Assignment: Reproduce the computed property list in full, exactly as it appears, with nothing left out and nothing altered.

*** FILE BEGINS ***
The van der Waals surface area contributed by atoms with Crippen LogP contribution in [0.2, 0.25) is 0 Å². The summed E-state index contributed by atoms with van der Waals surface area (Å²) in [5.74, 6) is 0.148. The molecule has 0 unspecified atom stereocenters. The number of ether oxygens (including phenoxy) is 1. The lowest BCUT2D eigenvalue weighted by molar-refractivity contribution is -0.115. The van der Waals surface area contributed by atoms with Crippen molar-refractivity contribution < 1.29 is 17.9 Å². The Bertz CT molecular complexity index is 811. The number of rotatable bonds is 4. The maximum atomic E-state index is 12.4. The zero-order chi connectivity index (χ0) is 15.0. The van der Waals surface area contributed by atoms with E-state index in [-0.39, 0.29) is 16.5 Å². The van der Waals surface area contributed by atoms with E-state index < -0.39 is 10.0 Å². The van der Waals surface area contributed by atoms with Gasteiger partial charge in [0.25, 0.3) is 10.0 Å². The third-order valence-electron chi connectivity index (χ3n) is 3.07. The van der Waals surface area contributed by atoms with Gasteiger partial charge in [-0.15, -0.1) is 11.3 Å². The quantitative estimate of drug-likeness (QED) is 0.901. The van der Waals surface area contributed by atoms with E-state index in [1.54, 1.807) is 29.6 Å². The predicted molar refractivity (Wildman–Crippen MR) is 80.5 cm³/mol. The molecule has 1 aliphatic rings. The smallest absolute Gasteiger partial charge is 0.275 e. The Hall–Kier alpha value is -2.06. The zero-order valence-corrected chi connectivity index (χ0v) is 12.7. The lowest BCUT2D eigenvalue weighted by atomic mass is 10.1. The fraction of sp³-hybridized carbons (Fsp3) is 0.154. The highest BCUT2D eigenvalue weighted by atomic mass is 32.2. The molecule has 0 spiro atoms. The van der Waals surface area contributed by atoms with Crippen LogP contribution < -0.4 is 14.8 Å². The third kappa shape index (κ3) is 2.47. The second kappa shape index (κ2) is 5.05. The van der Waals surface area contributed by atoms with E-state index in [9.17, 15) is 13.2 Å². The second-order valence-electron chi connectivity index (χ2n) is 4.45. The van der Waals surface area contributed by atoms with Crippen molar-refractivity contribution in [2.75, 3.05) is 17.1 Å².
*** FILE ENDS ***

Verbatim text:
The van der Waals surface area contributed by atoms with Crippen LogP contribution in [0.2, 0.25) is 0 Å². The summed E-state index contributed by atoms with van der Waals surface area (Å²) in [5.74, 6) is 0.148. The molecule has 0 unspecified atom stereocenters. The number of ether oxygens (including phenoxy) is 1. The lowest BCUT2D eigenvalue weighted by molar-refractivity contribution is -0.115. The van der Waals surface area contributed by atoms with Crippen molar-refractivity contribution < 1.29 is 17.9 Å². The Bertz CT molecular complexity index is 811. The number of rotatable bonds is 4. The maximum atomic E-state index is 12.4. The zero-order chi connectivity index (χ0) is 15.0. The van der Waals surface area contributed by atoms with E-state index in [-0.39, 0.29) is 16.5 Å². The van der Waals surface area contributed by atoms with E-state index < -0.39 is 10.0 Å². The van der Waals surface area contributed by atoms with Gasteiger partial charge in [0.25, 0.3) is 10.0 Å². The third-order valence-electron chi connectivity index (χ3n) is 3.07. The van der Waals surface area contributed by atoms with Gasteiger partial charge in [-0.15, -0.1) is 11.3 Å². The quantitative estimate of drug-likeness (QED) is 0.901. The van der Waals surface area contributed by atoms with E-state index in [1.54, 1.807) is 29.6 Å². The predicted molar refractivity (Wildman–Crippen MR) is 80.5 cm³/mol. The molecule has 1 aliphatic rings. The smallest absolute Gasteiger partial charge is 0.275 e. The Hall–Kier alpha value is -2.06. The zero-order valence-corrected chi connectivity index (χ0v) is 12.7. The lowest BCUT2D eigenvalue weighted by atomic mass is 10.1. The fraction of sp³-hybridized carbons (Fsp3) is 0.154. The highest BCUT2D eigenvalue weighted by atomic mass is 32.2. The molecule has 0 spiro atoms. The van der Waals surface area contributed by atoms with Crippen LogP contribution < -0.4 is 14.8 Å². The third kappa shape index (κ3) is 2.47. The second kappa shape index (κ2) is 5.05. The van der Waals surface area contributed by atoms with E-state index in [9.17, 15) is 13.2 Å². The second-order valence-electron chi connectivity index (χ2n) is 4.45. The van der Waals surface area contributed by atoms with Crippen molar-refractivity contribution in [2.75, 3.05) is 17.1 Å².